The Canadian Cannabis Report - Monday Dec. 28

For the (shortened) trading week ended December 25, my (proprietary) Canadian Cannabis Company Index (MCCCI) decreased by 2.4% compared to the prior week when it decreased by 1.4%. The index consists of 25 stocks, many of which are among the most widely held holdings of the 3 ETFs (MJCNBS, and THCX) that I consider to be a reliable barometer of the Canadian cannabis sector. MCCCI's differentiated business model is both weighted and market capitalization based because I believe that this approach best represents the current landscape of the Canadian cannabis sector. With only 4 trading days left in this year, my thesis of a significant downturn in the sector in 2020 is a virtual certainty.

My mid-year report (published here on TalkMarkets) showed that the MCCCI had decreased by 36% YTD, which I stated may be a guidepost for the rest of 2020. I fully expect the year-end report to mimic the earlier metric. Now let us look at this week’s good, bad and ugly stocks.

green plant on blue plastic pot

Image Source: Unsplash

The Good

There were no stocks that increased by more than 10%, which is my metric for inclusion in this category.


The Bad

There were 4 stocks that decreased by more than 10% (but less than 20%) which is my metric for inclusion in this category: TGODF -11.9%, SPRWF - 11.1%, CBWTF -10.4% and MEDIF -10.3%.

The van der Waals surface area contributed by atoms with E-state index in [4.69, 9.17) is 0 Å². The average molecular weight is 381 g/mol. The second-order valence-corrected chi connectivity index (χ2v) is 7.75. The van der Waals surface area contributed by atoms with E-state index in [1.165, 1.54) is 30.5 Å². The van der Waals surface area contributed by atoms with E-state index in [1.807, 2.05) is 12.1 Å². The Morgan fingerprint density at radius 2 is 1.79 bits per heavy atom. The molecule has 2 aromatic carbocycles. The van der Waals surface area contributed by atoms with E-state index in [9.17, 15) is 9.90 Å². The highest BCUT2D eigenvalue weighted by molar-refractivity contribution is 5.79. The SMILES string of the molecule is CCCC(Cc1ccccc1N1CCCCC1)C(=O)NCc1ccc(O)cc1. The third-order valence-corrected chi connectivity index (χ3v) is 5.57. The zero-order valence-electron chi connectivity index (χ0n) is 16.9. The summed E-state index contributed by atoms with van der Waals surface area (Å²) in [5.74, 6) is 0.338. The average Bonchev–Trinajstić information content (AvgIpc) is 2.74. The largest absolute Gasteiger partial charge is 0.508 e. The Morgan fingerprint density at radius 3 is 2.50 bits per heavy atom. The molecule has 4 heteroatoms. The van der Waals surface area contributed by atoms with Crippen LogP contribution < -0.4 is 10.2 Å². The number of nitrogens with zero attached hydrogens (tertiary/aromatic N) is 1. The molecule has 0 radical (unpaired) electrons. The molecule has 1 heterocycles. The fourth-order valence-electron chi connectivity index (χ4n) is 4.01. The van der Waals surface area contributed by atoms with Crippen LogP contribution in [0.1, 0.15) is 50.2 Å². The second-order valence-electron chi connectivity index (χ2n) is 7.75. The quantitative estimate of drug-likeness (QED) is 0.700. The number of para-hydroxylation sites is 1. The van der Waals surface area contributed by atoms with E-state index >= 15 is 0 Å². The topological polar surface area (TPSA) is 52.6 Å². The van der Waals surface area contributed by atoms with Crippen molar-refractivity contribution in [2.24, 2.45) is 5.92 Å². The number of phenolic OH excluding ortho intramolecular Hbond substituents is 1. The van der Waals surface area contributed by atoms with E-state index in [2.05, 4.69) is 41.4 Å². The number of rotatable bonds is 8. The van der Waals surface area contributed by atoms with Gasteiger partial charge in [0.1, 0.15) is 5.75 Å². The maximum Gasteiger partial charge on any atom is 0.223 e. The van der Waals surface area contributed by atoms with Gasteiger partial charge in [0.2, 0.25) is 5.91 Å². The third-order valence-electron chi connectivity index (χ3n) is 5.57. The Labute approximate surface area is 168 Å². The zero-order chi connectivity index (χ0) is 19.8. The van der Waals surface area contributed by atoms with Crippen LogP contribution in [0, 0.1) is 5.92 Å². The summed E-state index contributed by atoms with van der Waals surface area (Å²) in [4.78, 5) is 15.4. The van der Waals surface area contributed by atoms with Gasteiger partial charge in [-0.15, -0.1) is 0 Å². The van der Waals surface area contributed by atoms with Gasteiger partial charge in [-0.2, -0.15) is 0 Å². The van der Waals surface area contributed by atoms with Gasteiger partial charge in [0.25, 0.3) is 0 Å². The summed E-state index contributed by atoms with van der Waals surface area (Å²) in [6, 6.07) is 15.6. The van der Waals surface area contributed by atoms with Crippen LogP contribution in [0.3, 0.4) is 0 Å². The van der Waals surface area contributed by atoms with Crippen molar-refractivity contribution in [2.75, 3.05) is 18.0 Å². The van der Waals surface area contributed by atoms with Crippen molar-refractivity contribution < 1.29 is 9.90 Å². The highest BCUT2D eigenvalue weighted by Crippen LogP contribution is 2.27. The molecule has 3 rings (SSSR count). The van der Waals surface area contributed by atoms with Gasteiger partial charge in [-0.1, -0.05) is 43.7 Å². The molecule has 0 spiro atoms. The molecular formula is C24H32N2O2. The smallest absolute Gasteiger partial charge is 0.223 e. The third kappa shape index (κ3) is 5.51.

The Ugly

There were no stocks that decreased by 20% or more, which is my metric for inclusion in this category.

Valuation Metric Review

There was a 2.3% decrease in the “Big Four” compared to the prior week when it also decreased by 2.3%, which is an extreme statistical aberration. My key takeaway is that the highest market capitalization stocks are limping to the end of this epic year, and will continue to serve as a proxy for the MCCCI as a whole.


The relative strength index decreased by 10.2% compared to the prior week when it increased by 3.2%. For the 2nd consecutive week, all of the “Big Four” decreased in value. APHA, which I  put at the top of my “watch list” last week, decreased  another 6.3%, giving short-term traders a little something extra in their Christmas stockings. In my view, this is further evidence that whatever euphoria that may have existed prior to their merger with TLRY is not reflected in their stock performance post-merger. To keep it simple mathematically (or is this a non sequitur?), in this case 1+1<2. I will let readers ponder this conundrum.

Let us see how this increasingly volatile sector has performed at the same time next week shall we?

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